(Pocket-lint) - Prospects for a new Guitar Hero game looked bleak for a while, but an all-new title in a the much loved franchise is on its way this autumn and Pocket-lint was invited to have a play on the PS4 version ahead of a more official outing at E3 next month.
We were huge fans of the series originally, so were dismayed when Activision decided to can development of any new additions in 2011, citing musical differences. It believed that the music gaming genre had "declined" to a point where it was no longer viable to spend the cold, hard cash to make new titles. Rival Rock Band also faded at around the same time, and many fans soon hung up their small plastic axe, never to rock out in their living or bedrooms again.
But a new generation of consoles means a new generation of gamers and clearly something has prodded the genre back to life. Not only will there be a Rock Band 4 released later this year, but Guitar Hero Live will also hope to reinvigorate interest in playing along to popular music using a wee plastic instrument.
Unlike its rival however, Guitar Hero Live mixes things up a bit. It's not just a new gen version of the same game type, there's plenty of improvements and tweaks, not least with the guitar accessory itself.
Developer FreeStyleGames has devised a new guitar that is as simple to get to grips with as the original toy add-on, but uses a control method that is a touch more inspired by the finger movements of real guitarists.
Instead of a line of five coloured buttons along the neck, the new guitar has six buttons configured in two rows of three. This allows for a great variety of notes you have to hit, but in a more natural position for your fingers. At times you'll have to press one or more of the bottom three buttons together and, on regular skill level and above, one or more of the top three. Sometimes, you'll be required to bridge a bottom and top button, in a similar way to playing a chord on an actual guitar.
By limiting the amount of space the buttons take up, you can leave you'll fret hand in the same place - not whizz it up and down the neck as before. However, you will need a little more dexterity and getting to grips with the harder songs on the tougher levels feels much more like a challenge than before.
During our demo period (we played the game for 45 minutes or so) there were three songs to play in total, which we whizzed through in rookie mode - using just the bottom three buttons. We also played the first two in the regular mode, which added the top three buttons and the occasional chord combination. We then tried the advanced and expert modes and were lost within seconds. But at least these allowed us to see one of the new features for the game in action.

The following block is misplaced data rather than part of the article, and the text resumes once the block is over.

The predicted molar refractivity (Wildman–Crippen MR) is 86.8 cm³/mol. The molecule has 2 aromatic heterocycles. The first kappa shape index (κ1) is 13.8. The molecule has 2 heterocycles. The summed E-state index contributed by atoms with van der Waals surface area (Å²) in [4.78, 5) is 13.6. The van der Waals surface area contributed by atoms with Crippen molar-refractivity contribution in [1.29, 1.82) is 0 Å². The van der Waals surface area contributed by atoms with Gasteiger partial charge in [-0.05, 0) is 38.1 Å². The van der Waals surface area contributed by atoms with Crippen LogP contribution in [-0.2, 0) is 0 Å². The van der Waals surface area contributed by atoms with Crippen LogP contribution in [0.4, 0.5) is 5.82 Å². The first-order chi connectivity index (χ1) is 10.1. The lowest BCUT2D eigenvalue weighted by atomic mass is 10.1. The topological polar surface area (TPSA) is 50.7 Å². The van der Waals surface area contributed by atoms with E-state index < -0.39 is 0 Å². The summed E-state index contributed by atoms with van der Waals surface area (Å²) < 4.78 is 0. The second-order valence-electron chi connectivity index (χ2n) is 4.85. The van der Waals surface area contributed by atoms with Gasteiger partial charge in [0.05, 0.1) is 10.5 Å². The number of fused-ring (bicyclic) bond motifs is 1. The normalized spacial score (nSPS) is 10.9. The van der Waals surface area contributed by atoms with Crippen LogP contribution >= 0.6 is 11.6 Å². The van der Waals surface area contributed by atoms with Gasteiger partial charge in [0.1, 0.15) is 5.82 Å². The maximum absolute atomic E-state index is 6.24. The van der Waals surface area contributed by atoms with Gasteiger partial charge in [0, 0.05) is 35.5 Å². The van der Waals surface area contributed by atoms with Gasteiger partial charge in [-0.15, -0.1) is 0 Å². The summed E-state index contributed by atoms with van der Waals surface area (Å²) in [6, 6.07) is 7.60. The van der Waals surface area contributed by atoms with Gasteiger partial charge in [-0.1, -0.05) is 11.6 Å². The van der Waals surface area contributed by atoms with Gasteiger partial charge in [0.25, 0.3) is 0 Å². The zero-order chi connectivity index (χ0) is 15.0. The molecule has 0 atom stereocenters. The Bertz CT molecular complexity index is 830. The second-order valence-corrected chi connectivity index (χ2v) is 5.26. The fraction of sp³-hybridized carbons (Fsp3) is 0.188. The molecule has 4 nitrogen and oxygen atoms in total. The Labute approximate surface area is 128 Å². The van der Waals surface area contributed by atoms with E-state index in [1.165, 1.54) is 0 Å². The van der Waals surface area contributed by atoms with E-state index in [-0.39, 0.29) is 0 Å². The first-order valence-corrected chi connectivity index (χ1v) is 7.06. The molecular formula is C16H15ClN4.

The new Guitar Hero will have two modes of play. Guitar Hero Live is the career mode, if you like, where you take the mantle of a rising rock star. But rather than present the on-screen action in cutesy, cartoony graphics as before, you get live action, filmed actors pretending they are in a band and you see the whole event in first person. That means you go through the behind the stage stuff before getting in front of the audience and then see what it would be like to genuinely be up there, no matter whether it's a dive club or festival.
Cleverly, the video on stage changes depending on how well (or badly) you are doing, with band mates and audience members either encouraging, congratulating or booing you throughout the song. And FreeStyleGames has filmed numerous different incidents that cunningly blend into each other, so you don't notice much of a join between actions. Needless to say, we saw a lot of angry faces and dismayed roadies on the harder skill levels.
As we only played three songs in total (several times for different outcomes) we only saw three set pieces, but there will be plenty in the final game. Well, we hope so anyway as the same sequences can get a little tiring after a while, although, to be honest, while you're playing the game it's not that often you get to look at the storyline playing out anyway - you are concentrating too hard on your finger positions and the plectrums note markers coming at you on the screen.
The final game will also have a Guitar Hero TV mode, which we didn't get to see in action during our hands-on. That will expand longevity dramatically and is described by Activision currently as a Guitar Hero version of MTV. Music videos will be broadcast live and you can just jump in at any time and play along. We're yet to see how it works in full and if there will also be the ability to buy and download videos to play locally too, but that will probably be further explained during E3.
As things stand now, we're thrilled to see Guitar Hero return and are very much looking forward to seeing more of the game ahead of its release later this year. The new guitar control system is more intuitive than ever before and in some way we're even happy that the size of the accessory still gives us more than a little chuckle whenever we see ourselves accidentally in the reflection of a window TV screen.
Guitar Hero Live will be available for PS4, Xbox One, PS3, Xbox 360, Wii U and there will be a "full experience" version for mobile platforms too.